Dianna Frid, Creating Playful Sculptures and 2D Works

I have been following Dianna Frid’s progression of work for the last 6 six years, and I have to say that her current exhibition is the most exciting to date. The Vertical Shadows is showing at Devening Projects + Editions, with a gallery talk on April 12th at 1 p.m. The exhibition is up until May 7, 2008 and will be available for viewing on Saturdays from 11 a.m. to 6 p.m. and by appointment.

Untitled Number 1
Dianna Frid. Untitled #1 (Cloud, Mountain), from the series
The Vertical Shadows. 2007. Cardboard, wood, cloth, plaster,
plastic, paper, acrylic, wax and papier-mache, 5.5' x 2' x 2.25'.


Frid’s exhibition is a room full of enchantment, perhaps subconsciously influenced by the duality of two cultures (she was born in Mexico and lives in Chicago) and differences in weather. Her sculptures and wall pieces are both playful and serious. There is a “handmade” element that shows strongly in her work — materials such as cardboard, plaster, cloth, aluminum foil, paint, and wood cut — assembled to make intriguing sculptures full of bright colors and asymmetrical forms. There is also an element of pattern and design in her works that is intuitive and carefully thought out. Light, snow, and elemental nature give Frid’s work a structured narrative. Standing among her sculptures, I felt a sense of wanting to play and had to kneel down to inspect and see them from a child’s eye view.

Untitled Number 6
Dianna Frid. Untitled #6 (Last of Fog), from the series
The Vertical Shadows. 2008. Cardboard, wood, cloth, plaster,
paint and ink, paper, acrylic, and papier-mâché, 48” x 47” x 24”.

Color and light are two key elements in Frid’s art, and the more time you spend with her works, the more phenomena appear. In one of her sculptural piece, a stacked box of triangles sits on a tree-shaped piece of snow. Thin blue lines criss cross in repeated triangles along the side of the form, and a solid gold band of triangles forming irregular diamond shapes in one line also appear. The more time you spend viewing the object, you will see an iridescent yellow glow on the snow shape. The top of the sculpture is painted a bright yellow with a shallow aluminum triangle hole at the very top. If you look inside the hole, you will be surprised with a subtle yellow light, similar to sunshine reflecting, and a tiny white snowball shape thrown in the bottom.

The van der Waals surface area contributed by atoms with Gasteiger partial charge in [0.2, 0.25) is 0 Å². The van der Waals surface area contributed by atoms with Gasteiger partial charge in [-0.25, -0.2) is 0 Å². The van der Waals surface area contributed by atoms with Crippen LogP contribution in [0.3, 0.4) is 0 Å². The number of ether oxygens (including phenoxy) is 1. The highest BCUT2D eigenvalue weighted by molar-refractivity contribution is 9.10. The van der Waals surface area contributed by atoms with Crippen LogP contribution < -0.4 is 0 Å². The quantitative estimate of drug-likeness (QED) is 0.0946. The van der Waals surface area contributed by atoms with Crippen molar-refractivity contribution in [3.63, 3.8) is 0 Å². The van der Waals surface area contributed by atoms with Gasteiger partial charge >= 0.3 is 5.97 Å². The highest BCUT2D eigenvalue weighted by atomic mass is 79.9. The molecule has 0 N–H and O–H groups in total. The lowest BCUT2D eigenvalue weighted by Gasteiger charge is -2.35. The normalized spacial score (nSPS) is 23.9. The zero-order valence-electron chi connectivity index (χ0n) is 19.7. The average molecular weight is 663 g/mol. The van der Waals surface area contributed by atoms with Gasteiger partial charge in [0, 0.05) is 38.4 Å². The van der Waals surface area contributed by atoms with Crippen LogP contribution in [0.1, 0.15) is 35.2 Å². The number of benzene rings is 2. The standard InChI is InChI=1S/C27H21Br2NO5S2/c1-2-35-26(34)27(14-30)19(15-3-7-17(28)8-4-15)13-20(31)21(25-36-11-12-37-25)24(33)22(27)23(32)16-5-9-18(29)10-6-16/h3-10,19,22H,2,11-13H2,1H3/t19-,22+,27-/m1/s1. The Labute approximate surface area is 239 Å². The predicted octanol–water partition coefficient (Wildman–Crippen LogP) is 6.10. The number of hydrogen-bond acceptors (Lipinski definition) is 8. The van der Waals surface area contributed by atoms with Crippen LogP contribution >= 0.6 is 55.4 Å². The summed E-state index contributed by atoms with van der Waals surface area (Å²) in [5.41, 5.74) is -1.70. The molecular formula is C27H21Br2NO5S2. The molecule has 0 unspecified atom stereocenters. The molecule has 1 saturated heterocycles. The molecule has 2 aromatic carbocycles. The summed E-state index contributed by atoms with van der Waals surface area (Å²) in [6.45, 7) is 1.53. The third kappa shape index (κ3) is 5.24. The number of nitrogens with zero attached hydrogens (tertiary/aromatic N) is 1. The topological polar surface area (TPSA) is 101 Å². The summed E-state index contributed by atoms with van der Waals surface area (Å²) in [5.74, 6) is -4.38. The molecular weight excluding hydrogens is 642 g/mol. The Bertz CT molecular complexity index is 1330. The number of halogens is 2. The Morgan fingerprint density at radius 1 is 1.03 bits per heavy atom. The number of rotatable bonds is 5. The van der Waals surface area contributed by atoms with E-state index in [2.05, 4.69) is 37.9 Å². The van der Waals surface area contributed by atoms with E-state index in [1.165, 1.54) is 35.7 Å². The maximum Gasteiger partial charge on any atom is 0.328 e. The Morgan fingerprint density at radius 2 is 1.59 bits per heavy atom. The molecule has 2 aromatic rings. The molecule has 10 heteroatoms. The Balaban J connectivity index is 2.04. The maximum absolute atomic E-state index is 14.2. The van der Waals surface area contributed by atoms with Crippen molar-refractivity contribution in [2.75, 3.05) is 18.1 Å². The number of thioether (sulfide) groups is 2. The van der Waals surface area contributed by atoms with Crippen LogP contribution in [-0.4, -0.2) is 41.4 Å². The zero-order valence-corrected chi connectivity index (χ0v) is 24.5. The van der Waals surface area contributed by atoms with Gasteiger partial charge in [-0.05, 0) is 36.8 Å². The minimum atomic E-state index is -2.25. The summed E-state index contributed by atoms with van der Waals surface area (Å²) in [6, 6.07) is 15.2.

Multiple materials — wood, cardboard, metal, cloth, plaster, plastic, paper, acrylic, wax, plasticine, rubber, papier-mâché – and purposeful colors (blue, teal, turquoise, white, orange, yellow and green) make these sculptural forms become towers of intrigue. Standing nearly body size with elements of antennas and clouds floating about, the pieces interact well together and definitely are like toys for adults to see and experience with the pleasure and happiness of childhood being re-lived.

A Brontology Instance
Dianna Frid. A Brontology Instance, from the series
Engines of Weather. 2008. Mixed media on paper, height 12” x 9”.

Frid’s carefully crafted collages on the walls are made with mixed media, such as aluminum foil, paper, tape, and paint to create pattern, lines, layers, geometric shapes, and color dealing with the theme of weather. The two-dimensional works are a fitting 12″ x 9″ in size and positioned well with the sculptural forms to create a dialogue of color, material, and shapes. The intense color, patterns, and line designs are whimsical, fun, and playful with many layers subtly allowing the viewer to see some of the process of creating. It is definitely true that Frid uses all types of images from life around her, and collages and assembles them into a fascinating creative world.

Frid’s work has been recently displayed at PS1-MOMA, New York; Museum of Contemporary Art, Chicago; The Drawing Center, New York; and CROXHAPOX in Ghent, Belgium.

Dianna Frid may be contacted at diannafrid@gmail.com.

For more of Dianna Frid’s artwork, click here ArtStyle Blog Gallery.

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